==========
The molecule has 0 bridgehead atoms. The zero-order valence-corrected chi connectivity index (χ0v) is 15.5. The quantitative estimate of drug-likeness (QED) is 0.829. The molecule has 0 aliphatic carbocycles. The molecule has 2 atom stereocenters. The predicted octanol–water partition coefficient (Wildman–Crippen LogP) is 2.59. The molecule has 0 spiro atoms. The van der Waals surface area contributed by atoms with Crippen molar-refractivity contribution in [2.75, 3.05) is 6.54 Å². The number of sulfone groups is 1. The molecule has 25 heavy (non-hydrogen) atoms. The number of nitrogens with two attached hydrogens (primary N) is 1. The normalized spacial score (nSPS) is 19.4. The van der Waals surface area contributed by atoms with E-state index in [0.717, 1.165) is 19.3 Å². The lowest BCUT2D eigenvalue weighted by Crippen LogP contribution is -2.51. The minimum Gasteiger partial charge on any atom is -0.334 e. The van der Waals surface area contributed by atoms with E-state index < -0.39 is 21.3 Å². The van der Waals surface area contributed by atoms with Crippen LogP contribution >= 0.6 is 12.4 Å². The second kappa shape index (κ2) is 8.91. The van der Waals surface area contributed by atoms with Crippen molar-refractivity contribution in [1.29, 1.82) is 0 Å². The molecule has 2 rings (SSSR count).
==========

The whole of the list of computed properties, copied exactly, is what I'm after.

The molecule has 0 bridgehead atoms. The zero-order valence-corrected chi connectivity index (χ0v) is 15.5. The quantitative estimate of drug-likeness (QED) is 0.829. The molecule has 0 aliphatic carbocycles. The molecule has 2 atom stereocenters. The predicted octanol–water partition coefficient (Wildman–Crippen LogP) is 2.59. The molecule has 0 spiro atoms. The van der Waals surface area contributed by atoms with Crippen molar-refractivity contribution in [2.75, 3.05) is 6.54 Å². The number of sulfone groups is 1. The molecule has 25 heavy (non-hydrogen) atoms. The number of nitrogens with two attached hydrogens (primary N) is 1. The normalized spacial score (nSPS) is 19.4. The van der Waals surface area contributed by atoms with E-state index in [0.717, 1.165) is 19.3 Å². The lowest BCUT2D eigenvalue weighted by Crippen LogP contribution is -2.51. The minimum Gasteiger partial charge on any atom is -0.334 e. The van der Waals surface area contributed by atoms with E-state index < -0.39 is 21.3 Å². The van der Waals surface area contributed by atoms with Crippen LogP contribution >= 0.6 is 12.4 Å². The second kappa shape index (κ2) is 8.91. The van der Waals surface area contributed by atoms with Crippen molar-refractivity contribution in [1.29, 1.82) is 0 Å². The molecule has 2 rings (SSSR count).